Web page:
He died as those who knew him well would have expected, keenly watching the progress of his men across No Man’s Land to the German trenches, and full of anxiety to follow them, so much so that when he saw the vanguard being bowled over unmercifully in their mad rush to achieve their object, his keenness to succour them could not be held under, and so he went over the parapet at the head of the supports. It was, regrettably, a short-lived impulsiveness, for he was immediately shot down and died in the trench he had just left.
So passed away a fine soldier, a born leader of men, who, notwithstanding his sever manner, became recognized by the men as “the man for them”. In him the Lonsdales have lost a staunch friend and comrade.
A tribute to the late Colonel Machell, from a writer who served under him in a battalion “as fine and efficient as any that we have”. In the course of the article the writer says: -
'The words have already been recorded of at least one wounded soldier who saw Colonel Machell fall shot through the head whilst springing forward with a company of his battalion into one of the most murderous concentrations of cross fire ever seen in this war. He went forward at a slightly earlier stage than he might otherwise have done, because he with one of his companies saw how the triple barrages of machine-gun fire was mowing down lines of their comrades in front. To all present his gallant death was precisely what each day of his life as a commanding officer had been to them, precisely what all his life had been to everyone who was privileged to know this unfailing strong man - a vividly compelling inspiration to duty, an undeniable stimulus to effort.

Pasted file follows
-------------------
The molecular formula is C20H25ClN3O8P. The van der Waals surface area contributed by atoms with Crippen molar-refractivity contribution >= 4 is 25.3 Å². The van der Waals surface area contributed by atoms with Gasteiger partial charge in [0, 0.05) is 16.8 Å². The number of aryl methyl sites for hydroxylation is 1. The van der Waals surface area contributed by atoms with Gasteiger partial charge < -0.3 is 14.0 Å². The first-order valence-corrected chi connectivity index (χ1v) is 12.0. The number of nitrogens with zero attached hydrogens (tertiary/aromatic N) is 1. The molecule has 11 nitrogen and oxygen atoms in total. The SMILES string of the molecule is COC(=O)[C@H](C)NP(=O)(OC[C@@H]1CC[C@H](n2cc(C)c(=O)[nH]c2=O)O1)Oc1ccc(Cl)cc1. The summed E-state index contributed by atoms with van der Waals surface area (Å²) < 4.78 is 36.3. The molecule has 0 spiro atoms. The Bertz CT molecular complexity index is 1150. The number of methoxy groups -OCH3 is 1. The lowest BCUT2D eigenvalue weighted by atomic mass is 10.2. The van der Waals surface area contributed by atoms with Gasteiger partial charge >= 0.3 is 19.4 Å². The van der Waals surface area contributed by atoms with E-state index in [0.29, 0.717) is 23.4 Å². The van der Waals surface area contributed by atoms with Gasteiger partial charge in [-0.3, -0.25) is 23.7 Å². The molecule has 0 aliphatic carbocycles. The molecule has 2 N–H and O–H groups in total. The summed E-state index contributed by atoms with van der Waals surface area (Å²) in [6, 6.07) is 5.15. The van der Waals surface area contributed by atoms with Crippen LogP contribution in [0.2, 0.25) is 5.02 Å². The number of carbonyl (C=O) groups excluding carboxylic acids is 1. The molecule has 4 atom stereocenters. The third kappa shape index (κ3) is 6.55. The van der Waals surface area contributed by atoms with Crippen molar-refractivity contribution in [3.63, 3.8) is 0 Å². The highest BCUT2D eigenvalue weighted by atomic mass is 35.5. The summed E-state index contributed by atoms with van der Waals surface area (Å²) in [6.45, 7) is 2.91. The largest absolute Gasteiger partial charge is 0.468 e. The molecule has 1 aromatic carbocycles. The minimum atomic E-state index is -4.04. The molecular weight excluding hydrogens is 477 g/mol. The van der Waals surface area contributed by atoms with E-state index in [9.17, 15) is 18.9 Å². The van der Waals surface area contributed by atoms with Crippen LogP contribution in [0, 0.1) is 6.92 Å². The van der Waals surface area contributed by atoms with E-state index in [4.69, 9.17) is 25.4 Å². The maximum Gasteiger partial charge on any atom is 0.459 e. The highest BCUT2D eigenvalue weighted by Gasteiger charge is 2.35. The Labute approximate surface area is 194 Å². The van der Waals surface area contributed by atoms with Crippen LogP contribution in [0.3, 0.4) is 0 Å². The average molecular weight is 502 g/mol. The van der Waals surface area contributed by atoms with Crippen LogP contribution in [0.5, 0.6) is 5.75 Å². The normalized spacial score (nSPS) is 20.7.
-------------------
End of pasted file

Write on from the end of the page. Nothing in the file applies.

"His distinguished and honourable record of service in Egypt and England may be traced in the usual works of reference. But over and above all these official facts he was a man who from youth to his last breath never ceased to serve. He knew no other way of life, and no man ever found him idle. Travelling in Canada, working in London, or on his family estate in Westmorland, this man served England and the Empire all the time just as surely as when at the head of his own Soudanese battalion, in the Government Offices of Egypt, or in the training of his splendid 'Lonsdales'.
"It was the Machell stamp which he placed on every member of that brave band of Border men that has won them honours wherever they have been, in England or in France.
"He asked no more of any man than he himself gave always - every particle of energy and devotion of which he was possessed. Vital, real, devoted, tireless, a mortal hater of any kind of sham, a martinet by logical conviction and principle, a great soldier and leader, and an English gentleman without reproach, Colonel Machell was possessed of very exceptional creative and constructive abilities and quite extraordinary strength of character and will. These things he gave utterly and always to his country. He lived and died in the most vigorous service of his country, and it is sincerely to be hoped that no losses or any other causes whatever will be allowed to lead to the disintegration as a distinct military entity of the battalion which he raised to such a magnificent standard of efficiency. He gave a tradition along with their fine training to the Border Battalion which bears the name of Lonsdale, and that, together with the brave spirit of their dead colonel, should be preserved to them for ever."
A Westmorland officer who knew Col. Machell well writes:-
"As one who was closely associated with Col. Machell in the creation of the Lonsdale Battalion and in its early career, I should like to give a humble tribute to the memory of this splendid soldier, who has laid down his life during the last few days in the great offensive in France.